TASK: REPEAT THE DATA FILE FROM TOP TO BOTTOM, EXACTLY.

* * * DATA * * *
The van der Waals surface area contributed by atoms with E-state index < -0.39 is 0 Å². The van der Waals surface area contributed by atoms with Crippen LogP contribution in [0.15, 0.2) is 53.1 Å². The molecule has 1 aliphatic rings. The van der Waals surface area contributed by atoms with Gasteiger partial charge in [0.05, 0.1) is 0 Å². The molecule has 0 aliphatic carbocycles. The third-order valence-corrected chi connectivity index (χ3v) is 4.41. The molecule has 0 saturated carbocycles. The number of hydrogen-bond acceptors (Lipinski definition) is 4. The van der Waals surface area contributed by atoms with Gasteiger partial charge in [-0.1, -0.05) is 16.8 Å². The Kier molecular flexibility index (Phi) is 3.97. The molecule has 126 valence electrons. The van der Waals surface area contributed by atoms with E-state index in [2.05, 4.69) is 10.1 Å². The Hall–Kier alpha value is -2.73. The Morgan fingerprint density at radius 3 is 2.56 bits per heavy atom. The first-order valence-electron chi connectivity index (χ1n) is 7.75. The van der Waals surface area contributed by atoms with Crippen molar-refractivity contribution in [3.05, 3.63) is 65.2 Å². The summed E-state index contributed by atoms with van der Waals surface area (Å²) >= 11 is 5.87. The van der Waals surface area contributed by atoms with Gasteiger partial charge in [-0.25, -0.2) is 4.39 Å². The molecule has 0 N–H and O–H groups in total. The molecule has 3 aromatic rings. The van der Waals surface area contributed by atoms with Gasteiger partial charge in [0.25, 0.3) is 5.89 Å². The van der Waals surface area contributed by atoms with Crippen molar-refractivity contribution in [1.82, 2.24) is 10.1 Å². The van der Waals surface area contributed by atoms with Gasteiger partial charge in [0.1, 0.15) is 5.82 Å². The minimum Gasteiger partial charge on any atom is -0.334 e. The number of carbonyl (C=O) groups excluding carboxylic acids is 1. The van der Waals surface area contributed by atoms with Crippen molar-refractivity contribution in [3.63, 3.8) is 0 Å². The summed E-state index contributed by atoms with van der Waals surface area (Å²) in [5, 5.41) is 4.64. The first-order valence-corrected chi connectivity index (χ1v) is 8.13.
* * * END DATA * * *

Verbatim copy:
The van der Waals surface area contributed by atoms with E-state index < -0.39 is 0 Å². The van der Waals surface area contributed by atoms with Crippen LogP contribution in [0.15, 0.2) is 53.1 Å². The molecule has 1 aliphatic rings. The van der Waals surface area contributed by atoms with Gasteiger partial charge in [0.05, 0.1) is 0 Å². The molecule has 0 aliphatic carbocycles. The third-order valence-corrected chi connectivity index (χ3v) is 4.41. The molecule has 0 saturated carbocycles. The number of hydrogen-bond acceptors (Lipinski definition) is 4. The van der Waals surface area contributed by atoms with Gasteiger partial charge in [-0.1, -0.05) is 16.8 Å². The Kier molecular flexibility index (Phi) is 3.97. The molecule has 126 valence electrons. The van der Waals surface area contributed by atoms with E-state index in [2.05, 4.69) is 10.1 Å². The Hall–Kier alpha value is -2.73. The Morgan fingerprint density at radius 3 is 2.56 bits per heavy atom. The first-order valence-electron chi connectivity index (χ1n) is 7.75. The van der Waals surface area contributed by atoms with Crippen molar-refractivity contribution in [3.05, 3.63) is 65.2 Å². The summed E-state index contributed by atoms with van der Waals surface area (Å²) >= 11 is 5.87. The van der Waals surface area contributed by atoms with Gasteiger partial charge in [-0.25, -0.2) is 4.39 Å². The molecule has 0 N–H and O–H groups in total. The molecule has 3 aromatic rings. The van der Waals surface area contributed by atoms with Gasteiger partial charge in [0.25, 0.3) is 5.89 Å². The van der Waals surface area contributed by atoms with Crippen molar-refractivity contribution in [1.82, 2.24) is 10.1 Å². The van der Waals surface area contributed by atoms with Gasteiger partial charge in [0.1, 0.15) is 5.82 Å². The minimum Gasteiger partial charge on any atom is -0.334 e. The number of carbonyl (C=O) groups excluding carboxylic acids is 1. The van der Waals surface area contributed by atoms with Crippen molar-refractivity contribution in [3.63, 3.8) is 0 Å². The summed E-state index contributed by atoms with van der Waals surface area (Å²) in [5, 5.41) is 4.64. The first-order valence-corrected chi connectivity index (χ1v) is 8.13.